Keep brain healthy to cut dementia risk

15.Keep brain healthy to cut dementia risk

Margaret Scheikowski


(Australian Associated Press)

Making our brains healthier may reduce the chance of getting dementia, says an expert who’s optimistic about a scientific breakthrough for preventing the disease.

“I know it sounds a bit cliched, but what’s good for your heart is good for your head,” says Professor Craig Ritchie from the Psychiatry of Ageing at the University of Edinburgh.

That includes exercise, keeping your weight down and having a Mediterranean Diet.

Prof Ritchie spoke to AAP before giving the Wicking Trust Public Lecture in Melbourne on Wednesday night.

He’s also head of the new $A100 million European Prevention of Alzheimers Dementia Project (EPAD), aimed at preventing dementia in people with evidence of the disease but who still may have little or no complaints or clinical symptoms.

“I’m really optimistic we can actually do something,” Prof Ritchie said.

The project wants to establish a risk score for dementia, such as applies to other conditions like cardiovascular disease.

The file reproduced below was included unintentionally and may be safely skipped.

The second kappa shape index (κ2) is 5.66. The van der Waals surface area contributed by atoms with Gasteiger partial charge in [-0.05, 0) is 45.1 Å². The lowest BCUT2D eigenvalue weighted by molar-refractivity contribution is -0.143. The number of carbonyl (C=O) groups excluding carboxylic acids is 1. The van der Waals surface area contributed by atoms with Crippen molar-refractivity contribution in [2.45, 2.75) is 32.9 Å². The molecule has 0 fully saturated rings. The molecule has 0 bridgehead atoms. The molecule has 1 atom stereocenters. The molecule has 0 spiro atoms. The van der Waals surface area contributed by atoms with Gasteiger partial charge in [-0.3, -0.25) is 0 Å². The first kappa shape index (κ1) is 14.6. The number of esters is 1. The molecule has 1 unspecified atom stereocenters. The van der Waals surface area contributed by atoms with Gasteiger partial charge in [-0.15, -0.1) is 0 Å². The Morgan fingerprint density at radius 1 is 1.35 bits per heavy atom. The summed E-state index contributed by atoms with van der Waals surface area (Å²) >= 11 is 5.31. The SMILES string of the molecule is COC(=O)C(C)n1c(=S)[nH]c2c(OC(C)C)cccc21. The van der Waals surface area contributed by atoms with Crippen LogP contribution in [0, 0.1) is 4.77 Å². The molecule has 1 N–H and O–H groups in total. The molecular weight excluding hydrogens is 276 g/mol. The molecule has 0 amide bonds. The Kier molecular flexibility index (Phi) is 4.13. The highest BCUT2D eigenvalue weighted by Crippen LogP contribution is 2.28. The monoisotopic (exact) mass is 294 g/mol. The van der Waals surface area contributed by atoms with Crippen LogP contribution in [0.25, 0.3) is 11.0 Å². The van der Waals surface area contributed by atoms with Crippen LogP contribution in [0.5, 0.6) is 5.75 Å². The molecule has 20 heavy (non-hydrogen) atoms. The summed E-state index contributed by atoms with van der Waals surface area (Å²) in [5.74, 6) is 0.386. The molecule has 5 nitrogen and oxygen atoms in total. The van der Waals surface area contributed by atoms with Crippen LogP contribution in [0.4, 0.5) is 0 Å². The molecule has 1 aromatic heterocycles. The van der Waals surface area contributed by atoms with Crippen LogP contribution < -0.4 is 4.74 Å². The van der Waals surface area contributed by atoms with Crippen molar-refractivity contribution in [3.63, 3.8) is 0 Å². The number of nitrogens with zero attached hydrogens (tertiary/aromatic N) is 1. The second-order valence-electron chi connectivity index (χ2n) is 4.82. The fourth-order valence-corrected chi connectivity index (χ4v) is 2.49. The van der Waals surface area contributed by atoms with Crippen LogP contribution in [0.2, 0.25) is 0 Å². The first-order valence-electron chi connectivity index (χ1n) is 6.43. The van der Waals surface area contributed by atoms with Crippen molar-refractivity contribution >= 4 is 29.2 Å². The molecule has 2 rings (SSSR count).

“We are talking about looking at data which probably at the end of the project will relate to tens of thousands of individuals.”

The project also involves a large clinical trial testing new treatments for the prevention of Alzheimer’s disease.

Scientists have found that changes take place in the brain many decades before the disease actually develops, so making our brains healthier in mid-life can reduce the probability of getting dementia.

Brains need a good blood supply, so if people can maintain a healthy heart their brain will survive “more healthy for longer”.

Another positive is “brain training”, which involves doing new activities and not, as widely thought, continuing your long-term practice of doing a daily crossword.

“It’s even better if you can do something novel in a social context,” he said.

“What we are doing now (in the interview) is talking which is probably one of the most cognitively stimulating things you do.”

He advises people to take up a hobby or interest they haven’t pursued and do it in a social group – such as playing a musical instrument in a band or joining an art club.


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